She says that she woke up at 05:00 and realized that her pants had been taken off, and her bra had been unfastened. Ella Jade says that she saw a man on the other side of the couch that she was lying on.
“I confronted him saying: ‘what happened?, what have you done?’ and she said something a little weird I guess: ‘I thought you were awake'”.
“And he basically ran out and left the door open. And I grabbed my phone and started calling Bel…”
Two male police officers arrived and took Jade straight away for forensic tests. Vaginal swabs detected semen which was then matched to that of the man on the couch.
The suspect did not comment when police initially questioned him.
CPS made the decision to charge him with rape. He pleaded not guilty. A date was set for the trial.
But the trial never took place.
The weight of opinions
Jade was determined to prove CPS wrong by dropping her case, but she had little time to file an appeal.
He ordered the evidence (including police interviews, toxicology results, witness statements, plus reports from sleep experts) and studied it carefully.
He was surprised by what he read, particularly the weight that had been given to the theories of sleep experts.
None of the experts had met her in person, but her opinions had been significant enough that her case was thrown out.
The first expert, who had been instructed by the defense, concluded that there was a “strong possibility” that Jade had had an attack of sexsomnia, and argued that “his behavior would have been that of someone who actively participates in sexual activity, with eyes open and showing pleasure”.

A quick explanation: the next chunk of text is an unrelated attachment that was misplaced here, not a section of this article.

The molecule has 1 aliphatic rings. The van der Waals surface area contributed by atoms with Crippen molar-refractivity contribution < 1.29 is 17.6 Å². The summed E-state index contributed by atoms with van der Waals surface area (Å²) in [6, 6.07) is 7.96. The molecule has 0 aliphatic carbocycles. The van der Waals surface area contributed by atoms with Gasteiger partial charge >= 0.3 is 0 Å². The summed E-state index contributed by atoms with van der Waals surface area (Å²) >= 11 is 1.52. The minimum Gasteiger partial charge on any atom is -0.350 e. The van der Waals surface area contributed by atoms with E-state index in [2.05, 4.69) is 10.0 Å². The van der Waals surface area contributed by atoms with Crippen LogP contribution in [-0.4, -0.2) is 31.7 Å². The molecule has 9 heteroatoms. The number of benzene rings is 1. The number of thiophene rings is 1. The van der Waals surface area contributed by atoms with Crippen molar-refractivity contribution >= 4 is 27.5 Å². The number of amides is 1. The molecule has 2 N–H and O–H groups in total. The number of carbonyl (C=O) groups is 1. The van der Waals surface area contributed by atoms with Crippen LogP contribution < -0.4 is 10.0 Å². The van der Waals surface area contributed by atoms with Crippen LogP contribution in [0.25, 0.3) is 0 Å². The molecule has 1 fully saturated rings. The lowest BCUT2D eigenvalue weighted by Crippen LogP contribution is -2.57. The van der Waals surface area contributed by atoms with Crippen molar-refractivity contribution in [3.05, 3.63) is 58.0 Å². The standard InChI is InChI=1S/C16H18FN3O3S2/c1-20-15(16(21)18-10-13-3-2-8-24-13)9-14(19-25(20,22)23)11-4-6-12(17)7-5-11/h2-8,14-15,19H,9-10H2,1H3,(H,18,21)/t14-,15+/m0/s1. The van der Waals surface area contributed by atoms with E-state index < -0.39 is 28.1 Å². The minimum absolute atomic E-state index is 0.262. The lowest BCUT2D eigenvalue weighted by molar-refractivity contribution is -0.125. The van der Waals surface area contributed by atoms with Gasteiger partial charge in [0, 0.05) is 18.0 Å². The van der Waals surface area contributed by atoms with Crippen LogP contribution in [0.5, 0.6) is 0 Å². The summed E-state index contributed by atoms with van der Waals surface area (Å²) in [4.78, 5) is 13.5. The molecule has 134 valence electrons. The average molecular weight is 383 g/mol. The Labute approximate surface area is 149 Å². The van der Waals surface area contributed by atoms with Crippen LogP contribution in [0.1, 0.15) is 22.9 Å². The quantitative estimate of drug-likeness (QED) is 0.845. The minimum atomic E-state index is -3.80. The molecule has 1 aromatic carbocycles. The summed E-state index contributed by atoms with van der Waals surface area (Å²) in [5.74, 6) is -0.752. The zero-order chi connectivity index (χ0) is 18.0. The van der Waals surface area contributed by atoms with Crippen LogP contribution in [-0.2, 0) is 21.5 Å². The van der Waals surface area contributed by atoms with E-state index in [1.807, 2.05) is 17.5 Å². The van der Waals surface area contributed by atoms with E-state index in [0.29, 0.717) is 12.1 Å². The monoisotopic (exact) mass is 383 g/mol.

CPS then hired its own expert to match.
It concluded that “a history of sleepwalking, with one episode reported at age 16, in addition to continuous sleeptalking or any family history, is considered entirely adequate to establish a predisposition to sexsomnia.”
Jade was speechless. “I don’t see how this could be an isolated incident. [de sexsomnia]precisely at the moment when someone I would never have agreed to have sex with had sex with me,” she says.
Jade decided to seek an expert opinion and approached Dr. Irshaad Ebrahim at the London Sleep Center. Ebrahim had experience giving opinions in rape cases.
Jade’s case was the first in which she had seen a complaining victim apparently have a sexsomnia. In all the other rape cases she had come across, it was the defendant who claimed to have had a bout of sexsomnia.
The difficulty of having an answer
The BBC carried out an extensive investigation and was unable to find any other UK rape cases in which the defense had argued that the complainant had a sexsomnia.
Ebrahim explained that there is little scientific research and that there is no accurate way to diagnose sexsomnia. But he said the majority of people he has seen with the disorder are men and tend to have a history of sexual behavior while sleeping.
In addition, Jade underwent a sleep test, a polysomnogram, which monitors brain waves, breathing, and movement during sleep.
The test indicated that she snores and has mild sleep apnea, a common condition in which breathing stops and starts again while she’s asleep.